Her other campus involvement includes roles with Amara at UGA and research in cancer bioinformatics.
“By starting this program, I have learned how to better communicate with others and listen to others’ concerns while being more accommodating. I have also learned how to lead a team, as it is a group effort in order to best serve the students. I hope that I can continue this program and encourage students from all over Georgia to join and learn English in an interactive and dedicated way.”
Jayasri Mankan plans to graduate in Spring 2024 with a bachelor of science degree in Biochemistry & Molecular Biology and minor in Spanish.
Mary-Jo Eden from Appling, Georgia, is a student of Cherokee decent, and an active member of UGA’s Native American Student Association (NASA)– the first Native organization on campus. She currently serves as one of the founding executive board members in the role of Social Media, Marketing, and Recruitment Head for NASA. She works alongside other executive board members to create and execute club events and meetings. Eden also helps NASA fund raise and assists in outreach efforts such as writing postcards to newly admitted native students or baking traditional native fry bread to share with students at Tate. Eden and NASA planned their first ever Powwow held last November, with support from the Institute of Native American Studies, Multicultural Services and Programs, and Gable Distinguished Professor of History, James F. Brooks.
Outside of her activities in NASA, Eden works on the staff of the Institute on Native American Studies at the University of Georgia as the INAS Edison Research Assistant. Upon graduation in Spring 2024 with a bachelor’s in Scientific Illustration, she plans to pursue graduate school and to ultimately teach in academia.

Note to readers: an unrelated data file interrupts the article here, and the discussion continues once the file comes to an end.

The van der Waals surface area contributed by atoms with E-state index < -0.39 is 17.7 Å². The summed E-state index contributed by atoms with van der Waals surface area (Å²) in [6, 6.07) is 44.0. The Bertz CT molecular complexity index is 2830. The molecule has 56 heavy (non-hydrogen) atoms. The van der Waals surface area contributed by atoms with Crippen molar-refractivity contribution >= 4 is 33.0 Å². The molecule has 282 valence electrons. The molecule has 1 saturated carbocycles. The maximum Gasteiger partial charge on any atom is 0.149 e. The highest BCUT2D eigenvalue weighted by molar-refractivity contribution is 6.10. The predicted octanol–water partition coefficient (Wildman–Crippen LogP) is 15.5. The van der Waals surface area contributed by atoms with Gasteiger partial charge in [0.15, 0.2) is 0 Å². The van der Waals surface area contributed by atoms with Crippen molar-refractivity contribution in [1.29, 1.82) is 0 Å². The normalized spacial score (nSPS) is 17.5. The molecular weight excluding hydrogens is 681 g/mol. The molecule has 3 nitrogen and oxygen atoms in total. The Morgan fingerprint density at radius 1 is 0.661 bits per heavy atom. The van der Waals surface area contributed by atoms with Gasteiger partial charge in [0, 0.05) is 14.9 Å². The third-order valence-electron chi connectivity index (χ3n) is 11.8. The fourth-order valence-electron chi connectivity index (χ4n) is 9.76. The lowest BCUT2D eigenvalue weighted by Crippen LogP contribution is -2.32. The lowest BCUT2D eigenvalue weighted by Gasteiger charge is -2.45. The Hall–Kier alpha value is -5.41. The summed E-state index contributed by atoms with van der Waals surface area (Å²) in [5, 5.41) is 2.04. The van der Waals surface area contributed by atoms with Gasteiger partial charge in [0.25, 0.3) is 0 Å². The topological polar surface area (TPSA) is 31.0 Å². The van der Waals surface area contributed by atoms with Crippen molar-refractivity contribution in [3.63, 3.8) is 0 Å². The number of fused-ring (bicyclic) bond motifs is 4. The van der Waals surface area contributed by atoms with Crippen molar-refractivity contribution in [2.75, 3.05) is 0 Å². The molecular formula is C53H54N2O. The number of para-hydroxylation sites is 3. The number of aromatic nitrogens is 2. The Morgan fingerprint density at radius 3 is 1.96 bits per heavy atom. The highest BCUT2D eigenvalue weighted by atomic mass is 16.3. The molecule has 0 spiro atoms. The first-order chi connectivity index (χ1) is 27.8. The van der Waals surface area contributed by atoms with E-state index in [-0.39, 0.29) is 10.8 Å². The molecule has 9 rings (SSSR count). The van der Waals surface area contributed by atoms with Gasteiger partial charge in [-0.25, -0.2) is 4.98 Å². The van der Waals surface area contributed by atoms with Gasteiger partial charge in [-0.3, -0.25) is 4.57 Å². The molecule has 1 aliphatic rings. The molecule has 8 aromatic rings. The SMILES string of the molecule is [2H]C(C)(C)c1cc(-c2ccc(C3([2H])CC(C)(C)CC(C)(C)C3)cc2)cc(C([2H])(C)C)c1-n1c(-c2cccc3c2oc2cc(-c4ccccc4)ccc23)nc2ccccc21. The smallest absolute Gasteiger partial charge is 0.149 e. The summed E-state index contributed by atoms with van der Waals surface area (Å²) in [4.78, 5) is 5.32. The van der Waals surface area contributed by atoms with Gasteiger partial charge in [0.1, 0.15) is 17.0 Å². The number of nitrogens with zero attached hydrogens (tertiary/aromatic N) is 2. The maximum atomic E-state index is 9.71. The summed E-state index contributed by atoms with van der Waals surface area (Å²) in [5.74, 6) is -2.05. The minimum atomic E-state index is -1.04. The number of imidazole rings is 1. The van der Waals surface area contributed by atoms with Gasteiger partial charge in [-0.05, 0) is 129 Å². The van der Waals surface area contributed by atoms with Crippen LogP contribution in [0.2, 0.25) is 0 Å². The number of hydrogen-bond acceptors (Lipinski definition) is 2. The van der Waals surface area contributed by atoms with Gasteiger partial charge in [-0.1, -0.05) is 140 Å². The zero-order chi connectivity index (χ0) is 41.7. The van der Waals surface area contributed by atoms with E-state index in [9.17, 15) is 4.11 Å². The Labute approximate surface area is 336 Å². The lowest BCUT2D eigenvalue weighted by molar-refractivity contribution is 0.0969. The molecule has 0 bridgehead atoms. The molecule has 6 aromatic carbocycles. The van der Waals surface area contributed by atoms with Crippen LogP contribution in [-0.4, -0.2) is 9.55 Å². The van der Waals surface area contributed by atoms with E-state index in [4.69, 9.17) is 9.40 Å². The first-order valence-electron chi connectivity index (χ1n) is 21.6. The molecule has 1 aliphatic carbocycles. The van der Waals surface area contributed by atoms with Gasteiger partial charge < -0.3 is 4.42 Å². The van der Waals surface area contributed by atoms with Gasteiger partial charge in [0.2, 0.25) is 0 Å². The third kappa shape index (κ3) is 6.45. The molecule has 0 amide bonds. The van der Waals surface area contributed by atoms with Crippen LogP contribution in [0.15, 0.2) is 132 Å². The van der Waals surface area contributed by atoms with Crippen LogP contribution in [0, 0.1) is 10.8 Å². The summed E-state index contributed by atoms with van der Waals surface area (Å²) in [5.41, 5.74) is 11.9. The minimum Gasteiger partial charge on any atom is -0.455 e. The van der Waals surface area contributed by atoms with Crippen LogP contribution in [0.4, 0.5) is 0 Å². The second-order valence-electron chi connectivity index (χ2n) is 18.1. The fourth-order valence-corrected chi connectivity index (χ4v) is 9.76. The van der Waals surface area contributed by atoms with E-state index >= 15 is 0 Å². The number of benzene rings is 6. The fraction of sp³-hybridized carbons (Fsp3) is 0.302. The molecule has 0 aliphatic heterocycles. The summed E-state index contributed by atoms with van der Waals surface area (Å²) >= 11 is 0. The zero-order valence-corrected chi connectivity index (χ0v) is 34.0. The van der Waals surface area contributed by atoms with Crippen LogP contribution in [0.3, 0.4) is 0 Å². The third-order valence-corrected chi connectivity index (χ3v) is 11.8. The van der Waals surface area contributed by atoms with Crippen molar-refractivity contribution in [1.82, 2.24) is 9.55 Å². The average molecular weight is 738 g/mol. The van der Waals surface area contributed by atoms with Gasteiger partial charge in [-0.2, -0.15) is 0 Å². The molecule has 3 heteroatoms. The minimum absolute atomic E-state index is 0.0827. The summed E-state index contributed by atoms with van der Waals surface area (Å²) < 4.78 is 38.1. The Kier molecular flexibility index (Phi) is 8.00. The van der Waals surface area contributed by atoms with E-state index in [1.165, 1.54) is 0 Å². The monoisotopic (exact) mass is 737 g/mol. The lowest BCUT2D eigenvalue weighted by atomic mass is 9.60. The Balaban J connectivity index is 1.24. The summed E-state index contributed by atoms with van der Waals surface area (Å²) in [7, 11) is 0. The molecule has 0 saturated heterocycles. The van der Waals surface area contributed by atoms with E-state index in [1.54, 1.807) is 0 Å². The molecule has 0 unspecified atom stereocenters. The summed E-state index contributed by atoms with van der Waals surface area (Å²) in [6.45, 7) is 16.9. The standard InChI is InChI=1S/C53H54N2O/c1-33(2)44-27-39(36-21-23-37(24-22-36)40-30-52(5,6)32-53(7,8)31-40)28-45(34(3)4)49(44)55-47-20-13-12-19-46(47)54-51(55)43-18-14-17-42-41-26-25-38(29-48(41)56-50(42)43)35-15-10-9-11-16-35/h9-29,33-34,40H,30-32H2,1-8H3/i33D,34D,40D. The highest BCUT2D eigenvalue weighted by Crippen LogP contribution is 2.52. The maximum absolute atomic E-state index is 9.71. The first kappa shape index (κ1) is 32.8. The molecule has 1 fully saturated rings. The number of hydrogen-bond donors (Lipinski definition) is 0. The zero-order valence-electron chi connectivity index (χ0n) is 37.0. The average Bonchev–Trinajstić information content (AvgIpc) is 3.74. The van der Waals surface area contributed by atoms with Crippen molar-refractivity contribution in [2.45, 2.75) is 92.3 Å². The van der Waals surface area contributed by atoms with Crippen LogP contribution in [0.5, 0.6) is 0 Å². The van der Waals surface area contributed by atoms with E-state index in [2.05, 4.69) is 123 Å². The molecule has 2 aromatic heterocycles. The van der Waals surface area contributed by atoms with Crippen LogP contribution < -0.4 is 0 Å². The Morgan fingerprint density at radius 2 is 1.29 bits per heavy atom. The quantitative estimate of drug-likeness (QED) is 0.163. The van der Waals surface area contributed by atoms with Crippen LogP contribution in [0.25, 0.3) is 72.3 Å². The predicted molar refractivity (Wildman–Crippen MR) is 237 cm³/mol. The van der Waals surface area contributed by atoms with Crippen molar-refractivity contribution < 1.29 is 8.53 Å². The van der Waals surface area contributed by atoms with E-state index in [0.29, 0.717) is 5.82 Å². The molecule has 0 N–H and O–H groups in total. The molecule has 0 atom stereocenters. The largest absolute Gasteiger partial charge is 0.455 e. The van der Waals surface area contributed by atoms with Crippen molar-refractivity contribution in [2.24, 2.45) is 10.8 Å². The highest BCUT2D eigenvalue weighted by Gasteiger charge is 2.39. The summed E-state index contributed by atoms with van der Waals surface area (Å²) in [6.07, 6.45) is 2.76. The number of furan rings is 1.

“I am passionate about Native American history and studies and will carry what I have learned from my Native American brothers and sisters with me for the rest of my life. I will be studying Native American population-specific diseases and other issues this coming year and wish to expand my portfolio further during my senior year and graduate school. It comes with great need that I choose to further this drive for proper care and representation of minority groups, as people of color, including Indigenous people, experience a lack of representation in both medical care and illustration,” she said.
Scholarship applications for 2023 are now open. Administered through the Engagement, Leadership, and Service department within UGA Student Affairs, the Building Bridges Scholarship was established in 2016 by Bennett-Alexander, a longtime associate professor of Employment Law & Legal Studies in the Terry College of Business. Bennett-Alexander funded the scholarship with a cash prize she had received when she won a prestigious national award recognizing her for inspiring students to make significant contributions to society.
Contact: Lori Crawford, 706-542-6396, email@example.com